In the leading case in this area, Radmacher in the House of Lords, the relevant pre-nuptial agreement was signed in Germany from where the wife originated. This did not make it any the less enforceable. Similarly if the pre-nuptial agreement is signed in South Africa, it is still enforceable in the UK between the parties. This rule applies even if the wedding takes place in another jurisdiction. Remember that it is where the parties are resident at the time the marriage breaks down that will assume jurisdiction over the divorce. Accordingly, if that is the UK, there is nothing to prevent a pre-nup signed in South Africa being enforced in the UK.
If you wish to discuss, please feel free to ask further questions.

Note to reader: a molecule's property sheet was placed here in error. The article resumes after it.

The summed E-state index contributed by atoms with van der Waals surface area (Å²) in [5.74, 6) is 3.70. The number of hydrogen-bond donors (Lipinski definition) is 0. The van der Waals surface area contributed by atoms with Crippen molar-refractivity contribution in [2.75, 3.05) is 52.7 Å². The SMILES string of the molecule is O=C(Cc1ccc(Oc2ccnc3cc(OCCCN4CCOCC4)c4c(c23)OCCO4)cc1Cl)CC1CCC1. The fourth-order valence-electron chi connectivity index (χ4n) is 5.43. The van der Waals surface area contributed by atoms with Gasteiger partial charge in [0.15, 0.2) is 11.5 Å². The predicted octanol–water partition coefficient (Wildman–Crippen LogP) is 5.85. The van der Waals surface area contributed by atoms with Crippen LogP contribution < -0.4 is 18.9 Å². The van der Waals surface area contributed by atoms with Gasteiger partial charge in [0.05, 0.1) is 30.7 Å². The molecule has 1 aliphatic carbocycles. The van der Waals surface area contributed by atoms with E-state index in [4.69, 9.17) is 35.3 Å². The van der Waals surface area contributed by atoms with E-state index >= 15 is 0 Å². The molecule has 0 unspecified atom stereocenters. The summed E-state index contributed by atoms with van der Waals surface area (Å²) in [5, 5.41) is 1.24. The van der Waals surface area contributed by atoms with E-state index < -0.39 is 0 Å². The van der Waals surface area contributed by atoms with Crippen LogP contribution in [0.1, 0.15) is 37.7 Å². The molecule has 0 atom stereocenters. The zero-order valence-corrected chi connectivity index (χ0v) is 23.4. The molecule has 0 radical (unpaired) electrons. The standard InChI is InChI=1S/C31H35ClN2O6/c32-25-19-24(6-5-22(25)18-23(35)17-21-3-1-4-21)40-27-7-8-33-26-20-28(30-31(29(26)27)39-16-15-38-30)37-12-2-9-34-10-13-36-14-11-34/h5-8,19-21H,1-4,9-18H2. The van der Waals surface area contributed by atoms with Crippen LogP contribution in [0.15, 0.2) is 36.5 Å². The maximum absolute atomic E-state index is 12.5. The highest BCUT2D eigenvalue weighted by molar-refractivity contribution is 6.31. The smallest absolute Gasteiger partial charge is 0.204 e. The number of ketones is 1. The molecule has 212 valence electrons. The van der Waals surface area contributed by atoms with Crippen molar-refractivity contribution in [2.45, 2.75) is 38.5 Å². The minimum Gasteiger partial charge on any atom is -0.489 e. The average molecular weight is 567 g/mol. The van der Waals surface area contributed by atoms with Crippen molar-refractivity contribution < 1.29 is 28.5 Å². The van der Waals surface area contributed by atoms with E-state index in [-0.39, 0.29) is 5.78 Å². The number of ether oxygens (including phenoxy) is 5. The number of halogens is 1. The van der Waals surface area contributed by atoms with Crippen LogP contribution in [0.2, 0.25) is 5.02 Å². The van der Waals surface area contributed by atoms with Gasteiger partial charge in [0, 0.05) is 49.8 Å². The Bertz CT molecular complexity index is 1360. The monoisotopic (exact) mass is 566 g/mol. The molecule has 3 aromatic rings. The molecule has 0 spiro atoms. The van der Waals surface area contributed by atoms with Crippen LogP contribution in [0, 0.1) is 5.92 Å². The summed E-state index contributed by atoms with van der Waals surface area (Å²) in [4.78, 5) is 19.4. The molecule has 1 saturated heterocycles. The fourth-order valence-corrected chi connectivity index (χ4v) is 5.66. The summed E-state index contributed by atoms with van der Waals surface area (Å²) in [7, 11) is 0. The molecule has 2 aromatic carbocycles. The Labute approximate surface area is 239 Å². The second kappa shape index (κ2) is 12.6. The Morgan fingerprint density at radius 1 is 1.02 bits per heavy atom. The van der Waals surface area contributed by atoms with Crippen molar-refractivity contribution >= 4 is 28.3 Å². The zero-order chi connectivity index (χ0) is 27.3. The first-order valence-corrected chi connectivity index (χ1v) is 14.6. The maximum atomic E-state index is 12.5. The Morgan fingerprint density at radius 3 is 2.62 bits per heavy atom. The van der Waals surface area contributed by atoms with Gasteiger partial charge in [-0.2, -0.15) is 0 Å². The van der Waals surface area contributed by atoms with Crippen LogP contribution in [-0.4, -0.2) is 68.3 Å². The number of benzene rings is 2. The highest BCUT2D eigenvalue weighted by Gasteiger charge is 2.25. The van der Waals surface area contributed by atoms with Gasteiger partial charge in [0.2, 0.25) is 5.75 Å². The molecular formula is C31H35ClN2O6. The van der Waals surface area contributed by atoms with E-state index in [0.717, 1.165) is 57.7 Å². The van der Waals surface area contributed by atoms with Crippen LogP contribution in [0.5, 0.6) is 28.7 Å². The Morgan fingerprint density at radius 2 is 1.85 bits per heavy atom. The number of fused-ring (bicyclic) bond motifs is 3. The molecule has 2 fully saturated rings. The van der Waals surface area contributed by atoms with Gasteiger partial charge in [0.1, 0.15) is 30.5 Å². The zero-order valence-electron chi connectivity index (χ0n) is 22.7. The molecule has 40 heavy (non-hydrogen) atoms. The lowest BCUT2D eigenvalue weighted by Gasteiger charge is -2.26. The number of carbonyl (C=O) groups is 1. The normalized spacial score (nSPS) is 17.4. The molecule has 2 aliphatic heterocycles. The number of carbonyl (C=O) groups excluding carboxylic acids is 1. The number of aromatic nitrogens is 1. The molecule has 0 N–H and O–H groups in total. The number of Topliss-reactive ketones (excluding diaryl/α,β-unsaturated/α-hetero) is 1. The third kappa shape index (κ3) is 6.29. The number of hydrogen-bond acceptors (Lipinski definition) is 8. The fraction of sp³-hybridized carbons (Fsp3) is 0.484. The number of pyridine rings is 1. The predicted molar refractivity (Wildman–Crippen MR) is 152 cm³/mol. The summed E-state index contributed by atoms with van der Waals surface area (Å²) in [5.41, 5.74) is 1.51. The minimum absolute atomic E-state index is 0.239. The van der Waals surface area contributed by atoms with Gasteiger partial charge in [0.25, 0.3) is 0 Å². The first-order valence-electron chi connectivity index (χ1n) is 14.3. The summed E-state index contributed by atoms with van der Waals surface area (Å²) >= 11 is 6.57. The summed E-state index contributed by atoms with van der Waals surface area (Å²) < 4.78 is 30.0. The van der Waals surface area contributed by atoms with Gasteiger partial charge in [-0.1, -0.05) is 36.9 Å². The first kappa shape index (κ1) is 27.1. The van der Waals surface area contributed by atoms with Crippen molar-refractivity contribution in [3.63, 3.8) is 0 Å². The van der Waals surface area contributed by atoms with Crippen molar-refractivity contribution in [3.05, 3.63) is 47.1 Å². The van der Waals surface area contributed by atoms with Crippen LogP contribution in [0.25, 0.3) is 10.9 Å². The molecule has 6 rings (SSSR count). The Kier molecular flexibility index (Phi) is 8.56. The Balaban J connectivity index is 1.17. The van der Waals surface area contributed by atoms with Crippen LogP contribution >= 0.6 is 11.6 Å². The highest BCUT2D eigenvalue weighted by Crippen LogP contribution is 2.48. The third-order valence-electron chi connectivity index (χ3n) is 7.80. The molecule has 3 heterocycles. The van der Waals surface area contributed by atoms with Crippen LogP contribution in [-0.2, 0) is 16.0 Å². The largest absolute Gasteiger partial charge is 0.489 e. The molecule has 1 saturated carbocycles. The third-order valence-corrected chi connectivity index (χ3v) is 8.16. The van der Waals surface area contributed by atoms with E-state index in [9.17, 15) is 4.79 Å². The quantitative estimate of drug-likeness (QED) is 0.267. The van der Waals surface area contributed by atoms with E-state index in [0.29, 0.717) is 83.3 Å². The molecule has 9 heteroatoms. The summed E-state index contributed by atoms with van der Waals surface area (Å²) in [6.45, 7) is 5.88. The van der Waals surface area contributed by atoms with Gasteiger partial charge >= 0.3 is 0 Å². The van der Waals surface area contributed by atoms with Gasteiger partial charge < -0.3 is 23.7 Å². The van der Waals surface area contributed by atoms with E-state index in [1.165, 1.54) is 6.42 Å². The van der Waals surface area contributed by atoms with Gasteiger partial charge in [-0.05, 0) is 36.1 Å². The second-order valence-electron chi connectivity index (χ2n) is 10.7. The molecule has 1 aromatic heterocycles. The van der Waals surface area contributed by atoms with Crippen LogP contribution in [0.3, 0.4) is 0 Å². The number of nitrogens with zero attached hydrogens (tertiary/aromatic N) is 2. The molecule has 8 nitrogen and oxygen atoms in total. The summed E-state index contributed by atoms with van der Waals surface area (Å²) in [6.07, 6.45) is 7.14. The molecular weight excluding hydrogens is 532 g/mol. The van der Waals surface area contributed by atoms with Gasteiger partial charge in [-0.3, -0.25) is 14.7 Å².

Thanks for your help.
I understand that a pre-nup would be enforceable where ever we may be, the question is where you don't have a pre-nup.
SA marriage laws are quite specific on what happens if you don't have a pre-nup, and how property is divided should the marriage end. When registering the marriage in SA, certain elections have to be made.
If we lived in the UK when the marriage ended, would those elections we made in SA, and the SA law be enforceable, or would we follow UK marriage law?
The general rule of thumb is 50/50 split of the assets. However, this figure can change depending on certain circumstances, for instance, if there are children.
Does that mean that we would be bound by UK marriage laws because we are living there, and the SA laws would not be applicable?
Yes, that is correct.
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